Matt was a PULSE volunteer; Arthur Butler is an Operations Manager.

Why our transaction with Novartis is different

With a trend towards consolidation in the pharmaceutical industry, there have been a number of large scale mergers and acquisitions (M&A) over the past several years. But what makes GSK’s transaction with Novartis different?

What we have achieved is an asset swap which allows both companies to build on their existing strengths while at the same time creating significant value for GSK assets which we have built up over time. Transactions like this are incredibly complicated to execute, but when you do, it can have tremendous benefits for the business and for patients and consumers.

What we have done

  • First, we have acquired Novartis’s vaccines business, excluding influenza vaccines. This further strengthens our position as the world’s leading vaccine manufacturer expanding our portfolio in meningitis, building our geographic reach particularly in the US, and bringing together expertise in virology and bacterial infection research.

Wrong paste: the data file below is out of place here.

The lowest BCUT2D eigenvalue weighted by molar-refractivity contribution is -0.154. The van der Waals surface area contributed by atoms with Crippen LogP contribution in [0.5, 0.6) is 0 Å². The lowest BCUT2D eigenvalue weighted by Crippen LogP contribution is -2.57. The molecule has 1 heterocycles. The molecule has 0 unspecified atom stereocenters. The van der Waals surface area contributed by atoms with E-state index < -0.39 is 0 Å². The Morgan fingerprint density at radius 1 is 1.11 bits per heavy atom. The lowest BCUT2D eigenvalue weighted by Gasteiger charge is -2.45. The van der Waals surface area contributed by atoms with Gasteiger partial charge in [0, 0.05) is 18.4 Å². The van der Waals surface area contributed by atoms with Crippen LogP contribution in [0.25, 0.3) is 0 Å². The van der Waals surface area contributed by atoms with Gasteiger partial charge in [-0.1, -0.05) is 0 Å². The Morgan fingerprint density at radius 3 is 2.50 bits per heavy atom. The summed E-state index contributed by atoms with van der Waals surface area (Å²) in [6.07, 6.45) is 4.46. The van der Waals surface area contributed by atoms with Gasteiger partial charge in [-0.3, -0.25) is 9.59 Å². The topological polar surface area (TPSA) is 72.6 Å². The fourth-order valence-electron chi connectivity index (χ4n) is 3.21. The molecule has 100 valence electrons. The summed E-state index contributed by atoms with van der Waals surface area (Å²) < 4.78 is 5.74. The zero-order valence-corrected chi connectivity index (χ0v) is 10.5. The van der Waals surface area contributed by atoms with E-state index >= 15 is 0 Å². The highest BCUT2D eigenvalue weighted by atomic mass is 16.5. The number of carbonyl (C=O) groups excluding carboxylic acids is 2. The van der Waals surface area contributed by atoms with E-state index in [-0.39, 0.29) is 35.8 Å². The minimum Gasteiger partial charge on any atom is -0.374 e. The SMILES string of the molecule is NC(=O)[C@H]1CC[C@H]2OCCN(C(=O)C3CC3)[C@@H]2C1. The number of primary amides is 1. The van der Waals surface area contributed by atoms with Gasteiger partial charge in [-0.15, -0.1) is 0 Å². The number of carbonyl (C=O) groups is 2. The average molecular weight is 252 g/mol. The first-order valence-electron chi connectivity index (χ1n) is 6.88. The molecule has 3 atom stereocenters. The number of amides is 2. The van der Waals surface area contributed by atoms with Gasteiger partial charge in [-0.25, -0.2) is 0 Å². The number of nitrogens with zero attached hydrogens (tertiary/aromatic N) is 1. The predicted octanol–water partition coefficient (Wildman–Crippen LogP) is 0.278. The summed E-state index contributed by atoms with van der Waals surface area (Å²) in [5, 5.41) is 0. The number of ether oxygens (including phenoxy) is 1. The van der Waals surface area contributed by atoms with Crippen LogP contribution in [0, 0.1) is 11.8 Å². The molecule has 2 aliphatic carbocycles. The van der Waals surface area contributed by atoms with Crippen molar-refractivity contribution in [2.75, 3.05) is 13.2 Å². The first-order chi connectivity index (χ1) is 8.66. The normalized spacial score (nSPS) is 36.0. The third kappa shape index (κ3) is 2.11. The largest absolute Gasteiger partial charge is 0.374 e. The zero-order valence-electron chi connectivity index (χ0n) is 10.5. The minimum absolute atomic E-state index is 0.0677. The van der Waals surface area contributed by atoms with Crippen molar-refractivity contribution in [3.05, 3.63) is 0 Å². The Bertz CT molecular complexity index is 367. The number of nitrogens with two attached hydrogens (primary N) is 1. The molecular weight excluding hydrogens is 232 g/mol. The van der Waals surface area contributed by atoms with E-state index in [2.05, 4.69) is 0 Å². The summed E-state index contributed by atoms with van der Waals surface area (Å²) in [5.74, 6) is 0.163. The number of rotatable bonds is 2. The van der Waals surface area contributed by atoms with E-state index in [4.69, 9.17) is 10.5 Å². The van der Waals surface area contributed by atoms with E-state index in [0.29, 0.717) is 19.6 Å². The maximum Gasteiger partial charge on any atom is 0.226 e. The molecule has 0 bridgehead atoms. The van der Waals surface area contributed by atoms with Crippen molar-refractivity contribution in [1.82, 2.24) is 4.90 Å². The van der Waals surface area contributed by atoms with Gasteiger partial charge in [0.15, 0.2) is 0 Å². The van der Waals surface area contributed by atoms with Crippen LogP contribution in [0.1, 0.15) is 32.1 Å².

• Second, we have combined our Consumer Healthcare businesses to create a new joint venture Consumer Healthcare company. This new business is now a market leader in more than 30 countries as well as being the number one company worldwide for over-the-counter medicines. Some of our key brands now include: SensodyneVoltarenTherafluPanadolOtrivinHorlicksZovirax & Abreva.
  • Finally, we have sold our marketed Oncology portfolio and the R&D activities related to it, to Novartis. While this is a fast-growing business for us, we were able to realize significant value and we believe that because Novartis is a more established Oncology company they will be able to broaden patient access to these important medicines.
Animation showing the Novartis transaction

Why?